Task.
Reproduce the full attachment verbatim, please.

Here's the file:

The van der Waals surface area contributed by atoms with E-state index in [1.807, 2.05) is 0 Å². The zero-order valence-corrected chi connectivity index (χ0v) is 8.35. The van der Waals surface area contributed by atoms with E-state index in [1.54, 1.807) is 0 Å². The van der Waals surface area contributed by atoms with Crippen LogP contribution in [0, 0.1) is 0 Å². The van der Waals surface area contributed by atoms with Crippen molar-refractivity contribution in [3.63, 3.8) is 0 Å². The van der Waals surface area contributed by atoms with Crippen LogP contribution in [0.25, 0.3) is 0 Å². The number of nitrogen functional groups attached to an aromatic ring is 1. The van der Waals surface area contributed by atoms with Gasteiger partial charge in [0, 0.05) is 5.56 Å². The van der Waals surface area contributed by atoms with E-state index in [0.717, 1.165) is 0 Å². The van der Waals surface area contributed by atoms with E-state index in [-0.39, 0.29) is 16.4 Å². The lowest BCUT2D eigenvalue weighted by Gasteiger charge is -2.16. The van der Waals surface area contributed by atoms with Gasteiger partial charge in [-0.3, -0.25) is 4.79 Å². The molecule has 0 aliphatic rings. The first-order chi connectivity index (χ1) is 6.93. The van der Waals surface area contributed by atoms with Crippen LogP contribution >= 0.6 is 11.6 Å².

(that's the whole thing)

The van der Waals surface area contributed by atoms with E-state index in [1.807, 2.05) is 0 Å². The zero-order valence-corrected chi connectivity index (χ0v) is 8.35. The van der Waals surface area contributed by atoms with E-state index in [1.54, 1.807) is 0 Å². The van der Waals surface area contributed by atoms with Crippen LogP contribution in [0, 0.1) is 0 Å². The van der Waals surface area contributed by atoms with Crippen molar-refractivity contribution in [3.63, 3.8) is 0 Å². The van der Waals surface area contributed by atoms with Crippen LogP contribution in [0.25, 0.3) is 0 Å². The number of nitrogen functional groups attached to an aromatic ring is 1. The van der Waals surface area contributed by atoms with Gasteiger partial charge in [0, 0.05) is 5.56 Å². The van der Waals surface area contributed by atoms with E-state index in [0.717, 1.165) is 0 Å². The van der Waals surface area contributed by atoms with E-state index in [-0.39, 0.29) is 16.4 Å². The lowest BCUT2D eigenvalue weighted by Gasteiger charge is -2.16. The van der Waals surface area contributed by atoms with Gasteiger partial charge in [-0.3, -0.25) is 4.79 Å². The molecule has 0 aliphatic rings. The first-order chi connectivity index (χ1) is 6.93. The van der Waals surface area contributed by atoms with Crippen LogP contribution >= 0.6 is 11.6 Å².